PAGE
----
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July 28, 2014

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Sandoval won’t talk state worker pay, benefits

Nevada Gov. Brian Sandoval speaks to the Las Vegas Sun editorial board Wednesday, Dec. 12, 2012.

Nevada Gov. Brian Sandoval speaks to the Las Vegas Sun editorial board Wednesday, Dec. 12, 2012.

CARSON CITY — Despite lavishing praise on the performance of state workers, Gov. Brian Sandoval won’t say whether his budget will include pay and benefit increases for 17,000 state employees.

State worker pay and benefits have been cut significantly in the state’s past two budget cycles.

“The budget is an ongoing process,” Sandoval said, adding that he would not reveal details until his State of the State message in January.

Restoration of pay and benefits was not included the list released by the state budget office Friday of special fiscal requests sought by state agencies.

Sandoval said this week he intends to expand Medicaid for low-income people in connection with the federal health care legislation. And he has disclosed that tax cuts for small business will be included in his budget.

Asked if he would put money where his mouth is in praising state workers, Sandoval would only say, “That’s one item that is being looked at.”

Aldo Vennetilli of the American Federation of State, County and Municipal Workers, isn’t optimistic. “He’s (Sandoval) is going to put the screws to them.”

He said the pay and benefits of state workers have fallen 30 to 40 percent in the past several legislative sessions. And 1,600 positions in state government are being kept vacant.

Sandoval and the 2011 Legislature approved a 2.5 percent reduction in wages and six unpaid furlough days a year for state workers. Also eliminated were automatic pay increases for some employees and longevity pay.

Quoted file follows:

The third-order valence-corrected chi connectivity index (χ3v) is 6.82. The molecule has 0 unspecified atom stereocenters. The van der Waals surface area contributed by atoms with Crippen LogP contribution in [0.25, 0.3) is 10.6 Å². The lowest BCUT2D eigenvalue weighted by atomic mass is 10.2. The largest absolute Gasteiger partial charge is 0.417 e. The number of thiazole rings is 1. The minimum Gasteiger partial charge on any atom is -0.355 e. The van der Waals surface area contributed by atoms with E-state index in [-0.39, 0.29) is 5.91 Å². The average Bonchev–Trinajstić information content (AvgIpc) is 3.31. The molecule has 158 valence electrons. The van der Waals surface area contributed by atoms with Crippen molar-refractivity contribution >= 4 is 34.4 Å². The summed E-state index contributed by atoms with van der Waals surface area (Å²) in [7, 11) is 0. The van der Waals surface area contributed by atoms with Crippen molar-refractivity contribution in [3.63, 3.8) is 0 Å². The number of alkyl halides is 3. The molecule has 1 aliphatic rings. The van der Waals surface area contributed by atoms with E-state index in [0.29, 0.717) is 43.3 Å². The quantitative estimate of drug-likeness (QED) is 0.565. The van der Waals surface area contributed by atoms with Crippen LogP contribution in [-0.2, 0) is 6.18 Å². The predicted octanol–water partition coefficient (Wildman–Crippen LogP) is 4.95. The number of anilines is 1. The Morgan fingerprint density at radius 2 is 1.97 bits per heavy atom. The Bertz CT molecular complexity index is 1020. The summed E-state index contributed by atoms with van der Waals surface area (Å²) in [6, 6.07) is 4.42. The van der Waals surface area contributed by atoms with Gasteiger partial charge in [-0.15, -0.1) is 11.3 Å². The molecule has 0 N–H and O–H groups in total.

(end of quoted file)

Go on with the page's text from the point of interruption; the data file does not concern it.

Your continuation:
The state Public Employees Retirement Board in November voted to increase by 1 percent the premium paid by state and local government workers to the pension program. The health insurance program that covers state workers has not asked for any increase in premiums.

In October, Sandoval he said he would try to reverse wage reductions and furloughs state workers have shouldered since 2009. But he said he never promised to restore lost benefits.

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  1. Mr. Ryan: What about the Legislative process of approving the budgets for the cities, counties, school districts--that's where the overwhelmingly excessive compensation is. State salaries, overall, are a bit high and they have had some cuts recently--so perhaps static levels for state employees is appropriate. Of concern, remains, that State employees (and others) get annual step increases until they top out of the pay scales--unlike federal employees who must wait up to 3 years (or "merit" performance) for a step increase. FIXING STEPS could be helpful, very helpful.

  2. Mr. Ryan: what constitutes the alleged 30-40% reduction in pay and benefits for State employees??? Too many people just keep saying stuff with no foundation. I've heard of the 6% temporary cut / shorter work weeks. So are "you" saying that a few years of no COL's and such is 30-40%? If so, that means the overall compensation is much more excessive than we already thought.